A Green Party-backed campaign changed its strategy to force a statewide recount of Pennsylvania’s Nov. 8 presidential election, won by Republican Donald Trump, and said late Saturday night that it will seek help in the federal courts, rather than the state courts. The announcement that it would seek an emergency federal court order on Monday for a recount came hours after it dropped a case in the state courts. “Make no mistake — the Stein campaign will continue to fight for a statewide recount in Pennsylvania,” recount campaign lawyer Jonathan Abady said in a statement issued around 11:30 p.m. “We are committed to this fight to protect the civil and voting rights of all Americans.” In the statement, Abady said barriers to a recount in Pennsylvania are pervasive and the state court system is ill-equipped to address the problem.
Green Party presidential candidate Jill Stein has framed the campaign as an effort to explore whether voting machines and systems had been hacked and the election result manipulated. Stein’s lawyers, however, had offered no evidence of hacking in Pennsylvania’s election, and the state Republican Party and Trump had asked the court to dismiss the state court case.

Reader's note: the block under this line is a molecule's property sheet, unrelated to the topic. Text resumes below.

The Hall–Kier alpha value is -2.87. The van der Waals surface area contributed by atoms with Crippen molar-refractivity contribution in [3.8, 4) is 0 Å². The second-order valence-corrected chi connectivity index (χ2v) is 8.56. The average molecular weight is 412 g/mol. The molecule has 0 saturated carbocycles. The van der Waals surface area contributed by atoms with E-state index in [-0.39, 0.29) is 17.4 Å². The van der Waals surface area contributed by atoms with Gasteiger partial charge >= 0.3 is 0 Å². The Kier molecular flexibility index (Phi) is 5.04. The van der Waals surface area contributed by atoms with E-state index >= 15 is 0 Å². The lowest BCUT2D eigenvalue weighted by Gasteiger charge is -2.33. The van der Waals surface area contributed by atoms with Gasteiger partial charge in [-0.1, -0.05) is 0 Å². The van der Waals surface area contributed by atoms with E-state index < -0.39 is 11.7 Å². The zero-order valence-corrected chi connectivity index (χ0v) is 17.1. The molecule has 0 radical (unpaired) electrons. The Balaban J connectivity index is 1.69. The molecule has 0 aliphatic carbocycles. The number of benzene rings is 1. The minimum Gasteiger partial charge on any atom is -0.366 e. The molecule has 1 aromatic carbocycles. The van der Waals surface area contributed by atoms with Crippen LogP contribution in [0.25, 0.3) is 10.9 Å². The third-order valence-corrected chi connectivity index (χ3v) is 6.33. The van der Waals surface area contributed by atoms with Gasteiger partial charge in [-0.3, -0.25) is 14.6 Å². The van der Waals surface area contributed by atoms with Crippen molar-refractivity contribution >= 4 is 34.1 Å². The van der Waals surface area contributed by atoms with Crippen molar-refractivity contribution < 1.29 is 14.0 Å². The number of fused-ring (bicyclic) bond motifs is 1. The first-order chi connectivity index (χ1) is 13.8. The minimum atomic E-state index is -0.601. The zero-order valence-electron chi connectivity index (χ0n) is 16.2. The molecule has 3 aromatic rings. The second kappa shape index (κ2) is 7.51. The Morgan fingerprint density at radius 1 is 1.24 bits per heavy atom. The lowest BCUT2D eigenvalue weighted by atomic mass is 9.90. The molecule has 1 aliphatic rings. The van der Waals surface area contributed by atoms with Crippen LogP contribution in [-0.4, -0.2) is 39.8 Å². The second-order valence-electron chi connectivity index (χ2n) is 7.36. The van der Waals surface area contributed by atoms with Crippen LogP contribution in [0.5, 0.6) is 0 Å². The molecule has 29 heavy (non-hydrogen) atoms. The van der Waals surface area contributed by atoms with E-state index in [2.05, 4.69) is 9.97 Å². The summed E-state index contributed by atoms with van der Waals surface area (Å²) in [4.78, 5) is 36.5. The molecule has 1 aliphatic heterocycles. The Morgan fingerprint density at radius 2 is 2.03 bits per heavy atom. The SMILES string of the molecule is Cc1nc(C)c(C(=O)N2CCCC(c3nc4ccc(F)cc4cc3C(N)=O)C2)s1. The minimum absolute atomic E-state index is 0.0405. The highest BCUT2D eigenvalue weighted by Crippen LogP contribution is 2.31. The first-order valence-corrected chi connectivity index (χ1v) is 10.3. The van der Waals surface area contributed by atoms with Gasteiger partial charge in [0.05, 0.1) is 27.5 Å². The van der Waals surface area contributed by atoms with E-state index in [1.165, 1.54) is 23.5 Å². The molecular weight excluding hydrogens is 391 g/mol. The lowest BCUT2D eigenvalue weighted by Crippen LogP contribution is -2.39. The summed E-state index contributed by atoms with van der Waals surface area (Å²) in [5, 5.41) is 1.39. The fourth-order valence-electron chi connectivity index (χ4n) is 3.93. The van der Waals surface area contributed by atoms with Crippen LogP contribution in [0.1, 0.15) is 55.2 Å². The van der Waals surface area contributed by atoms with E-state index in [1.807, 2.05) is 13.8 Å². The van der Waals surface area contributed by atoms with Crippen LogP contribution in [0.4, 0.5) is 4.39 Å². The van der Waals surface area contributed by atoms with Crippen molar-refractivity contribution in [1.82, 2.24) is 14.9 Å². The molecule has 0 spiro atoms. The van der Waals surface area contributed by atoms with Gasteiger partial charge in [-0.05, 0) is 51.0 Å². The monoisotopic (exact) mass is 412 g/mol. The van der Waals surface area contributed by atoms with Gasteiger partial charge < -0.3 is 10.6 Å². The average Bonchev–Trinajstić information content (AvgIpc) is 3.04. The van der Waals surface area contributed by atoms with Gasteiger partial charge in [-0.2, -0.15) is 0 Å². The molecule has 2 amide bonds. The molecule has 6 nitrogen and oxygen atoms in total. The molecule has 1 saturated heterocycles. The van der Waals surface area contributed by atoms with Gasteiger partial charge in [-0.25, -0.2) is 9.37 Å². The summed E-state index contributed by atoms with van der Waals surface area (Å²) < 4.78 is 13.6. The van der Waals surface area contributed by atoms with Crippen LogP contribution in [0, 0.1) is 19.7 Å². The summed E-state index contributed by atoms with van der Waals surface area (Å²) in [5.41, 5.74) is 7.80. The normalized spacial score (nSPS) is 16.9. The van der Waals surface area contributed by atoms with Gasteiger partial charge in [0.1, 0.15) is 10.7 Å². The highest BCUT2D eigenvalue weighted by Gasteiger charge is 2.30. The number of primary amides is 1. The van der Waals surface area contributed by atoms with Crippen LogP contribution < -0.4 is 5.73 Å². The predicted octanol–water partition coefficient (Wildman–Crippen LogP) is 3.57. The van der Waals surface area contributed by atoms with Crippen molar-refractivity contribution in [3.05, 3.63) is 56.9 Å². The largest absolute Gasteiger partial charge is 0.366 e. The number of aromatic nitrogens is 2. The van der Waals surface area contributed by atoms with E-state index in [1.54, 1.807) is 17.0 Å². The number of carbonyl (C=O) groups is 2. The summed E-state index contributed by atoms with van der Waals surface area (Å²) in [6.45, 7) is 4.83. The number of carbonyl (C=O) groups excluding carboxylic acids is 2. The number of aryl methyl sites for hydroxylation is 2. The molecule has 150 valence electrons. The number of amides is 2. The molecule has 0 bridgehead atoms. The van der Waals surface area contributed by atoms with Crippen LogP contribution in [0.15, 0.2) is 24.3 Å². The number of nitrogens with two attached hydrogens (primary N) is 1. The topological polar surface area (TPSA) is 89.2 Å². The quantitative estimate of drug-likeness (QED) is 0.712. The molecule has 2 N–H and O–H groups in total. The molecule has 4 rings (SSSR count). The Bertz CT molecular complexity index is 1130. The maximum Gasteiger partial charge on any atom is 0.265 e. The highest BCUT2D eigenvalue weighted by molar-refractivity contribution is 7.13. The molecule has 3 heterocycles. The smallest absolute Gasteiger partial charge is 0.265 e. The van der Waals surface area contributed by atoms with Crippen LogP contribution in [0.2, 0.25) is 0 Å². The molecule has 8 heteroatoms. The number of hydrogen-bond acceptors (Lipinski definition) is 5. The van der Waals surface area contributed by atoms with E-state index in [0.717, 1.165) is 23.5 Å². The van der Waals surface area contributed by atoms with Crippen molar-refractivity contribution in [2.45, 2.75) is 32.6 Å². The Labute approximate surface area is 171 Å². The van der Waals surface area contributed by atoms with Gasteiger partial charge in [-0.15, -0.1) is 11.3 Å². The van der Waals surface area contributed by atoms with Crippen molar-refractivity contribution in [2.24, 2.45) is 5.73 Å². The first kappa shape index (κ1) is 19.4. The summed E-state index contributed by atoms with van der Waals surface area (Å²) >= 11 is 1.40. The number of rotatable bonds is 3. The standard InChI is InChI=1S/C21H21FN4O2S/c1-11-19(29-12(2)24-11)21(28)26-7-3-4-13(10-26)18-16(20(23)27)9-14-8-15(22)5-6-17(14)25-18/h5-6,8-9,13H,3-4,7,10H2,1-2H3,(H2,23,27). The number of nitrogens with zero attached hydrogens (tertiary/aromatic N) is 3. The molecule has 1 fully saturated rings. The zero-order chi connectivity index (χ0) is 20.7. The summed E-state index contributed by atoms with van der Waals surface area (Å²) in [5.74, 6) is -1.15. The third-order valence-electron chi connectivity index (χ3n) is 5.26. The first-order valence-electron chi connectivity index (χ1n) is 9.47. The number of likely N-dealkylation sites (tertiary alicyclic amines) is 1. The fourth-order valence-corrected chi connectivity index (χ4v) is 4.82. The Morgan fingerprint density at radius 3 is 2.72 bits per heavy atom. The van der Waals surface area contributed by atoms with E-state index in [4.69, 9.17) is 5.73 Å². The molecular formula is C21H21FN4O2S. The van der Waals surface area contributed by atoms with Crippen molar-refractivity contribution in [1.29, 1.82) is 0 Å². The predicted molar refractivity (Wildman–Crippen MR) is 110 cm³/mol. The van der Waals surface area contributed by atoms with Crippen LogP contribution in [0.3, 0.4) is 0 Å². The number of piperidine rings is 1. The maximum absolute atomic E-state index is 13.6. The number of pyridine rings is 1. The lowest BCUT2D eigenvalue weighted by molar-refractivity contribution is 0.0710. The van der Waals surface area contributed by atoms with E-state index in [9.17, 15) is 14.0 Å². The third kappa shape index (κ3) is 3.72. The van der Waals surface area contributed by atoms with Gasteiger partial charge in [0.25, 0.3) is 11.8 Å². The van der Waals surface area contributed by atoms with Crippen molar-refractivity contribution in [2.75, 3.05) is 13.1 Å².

The decision came two days before a state court hearing was scheduled in the case. Saturday’s court filing to withdraw the case said the Green Party-backed voters who filed it “are regular citizens of ordinary means” and cannot afford the $1 million bond ordered by the court by 5 p.m. Monday. Green Party-backed efforts to force recounts and analyze election software in scattered precincts were continuing.
The case in Pennsylvania court has been part of an effort spearheaded by Stein to force recounts in Michigan, Pennsylvania and Wisconsin, three states with a history of backing Democrats for president that were narrowly and unexpectedly won by Trump over Democrat Hillary Clinton.